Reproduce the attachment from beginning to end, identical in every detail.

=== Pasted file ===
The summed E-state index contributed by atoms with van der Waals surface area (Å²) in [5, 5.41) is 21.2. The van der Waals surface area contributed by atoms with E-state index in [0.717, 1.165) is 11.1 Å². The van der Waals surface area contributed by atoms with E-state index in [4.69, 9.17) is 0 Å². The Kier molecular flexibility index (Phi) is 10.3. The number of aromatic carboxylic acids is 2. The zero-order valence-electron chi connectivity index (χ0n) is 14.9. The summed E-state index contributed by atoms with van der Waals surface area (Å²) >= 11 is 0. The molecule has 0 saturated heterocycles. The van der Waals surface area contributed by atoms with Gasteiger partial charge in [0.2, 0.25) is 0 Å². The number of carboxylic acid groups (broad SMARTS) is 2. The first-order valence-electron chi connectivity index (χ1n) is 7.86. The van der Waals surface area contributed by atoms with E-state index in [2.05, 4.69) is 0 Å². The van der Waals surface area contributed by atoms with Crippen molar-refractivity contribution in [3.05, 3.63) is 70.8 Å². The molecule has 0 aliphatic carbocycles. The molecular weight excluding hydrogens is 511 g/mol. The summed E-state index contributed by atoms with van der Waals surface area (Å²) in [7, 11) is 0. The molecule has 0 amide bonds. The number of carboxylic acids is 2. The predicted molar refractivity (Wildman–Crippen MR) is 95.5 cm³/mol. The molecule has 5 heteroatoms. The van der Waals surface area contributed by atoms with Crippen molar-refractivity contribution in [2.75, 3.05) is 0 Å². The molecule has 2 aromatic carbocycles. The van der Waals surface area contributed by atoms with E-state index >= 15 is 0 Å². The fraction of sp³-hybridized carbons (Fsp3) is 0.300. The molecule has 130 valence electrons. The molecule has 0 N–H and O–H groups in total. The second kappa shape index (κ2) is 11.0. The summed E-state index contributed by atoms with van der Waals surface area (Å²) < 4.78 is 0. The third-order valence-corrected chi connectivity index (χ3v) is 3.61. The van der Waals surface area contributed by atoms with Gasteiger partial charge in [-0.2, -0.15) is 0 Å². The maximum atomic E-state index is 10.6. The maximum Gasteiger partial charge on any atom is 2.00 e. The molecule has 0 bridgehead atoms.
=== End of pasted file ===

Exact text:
The summed E-state index contributed by atoms with van der Waals surface area (Å²) in [5, 5.41) is 21.2. The van der Waals surface area contributed by atoms with E-state index in [0.717, 1.165) is 11.1 Å². The van der Waals surface area contributed by atoms with E-state index in [4.69, 9.17) is 0 Å². The Kier molecular flexibility index (Phi) is 10.3. The number of aromatic carboxylic acids is 2. The zero-order valence-electron chi connectivity index (χ0n) is 14.9. The summed E-state index contributed by atoms with van der Waals surface area (Å²) >= 11 is 0. The molecule has 0 saturated heterocycles. The van der Waals surface area contributed by atoms with Gasteiger partial charge in [0.2, 0.25) is 0 Å². The number of carboxylic acid groups (broad SMARTS) is 2. The first-order valence-electron chi connectivity index (χ1n) is 7.86. The van der Waals surface area contributed by atoms with E-state index in [2.05, 4.69) is 0 Å². The van der Waals surface area contributed by atoms with Crippen molar-refractivity contribution in [3.05, 3.63) is 70.8 Å². The molecule has 0 aliphatic carbocycles. The molecular weight excluding hydrogens is 511 g/mol. The summed E-state index contributed by atoms with van der Waals surface area (Å²) in [7, 11) is 0. The molecule has 0 amide bonds. The number of carboxylic acids is 2. The predicted molar refractivity (Wildman–Crippen MR) is 95.5 cm³/mol. The molecule has 5 heteroatoms. The van der Waals surface area contributed by atoms with Crippen molar-refractivity contribution in [2.75, 3.05) is 0 Å². The molecule has 2 aromatic carbocycles. The van der Waals surface area contributed by atoms with E-state index >= 15 is 0 Å². The fraction of sp³-hybridized carbons (Fsp3) is 0.300. The molecule has 130 valence electrons. The molecule has 0 N–H and O–H groups in total. The second kappa shape index (κ2) is 11.0. The summed E-state index contributed by atoms with van der Waals surface area (Å²) < 4.78 is 0. The third-order valence-corrected chi connectivity index (χ3v) is 3.61. The van der Waals surface area contributed by atoms with Gasteiger partial charge in [-0.2, -0.15) is 0 Å². The maximum atomic E-state index is 10.6. The maximum Gasteiger partial charge on any atom is 2.00 e. The molecule has 0 bridgehead atoms.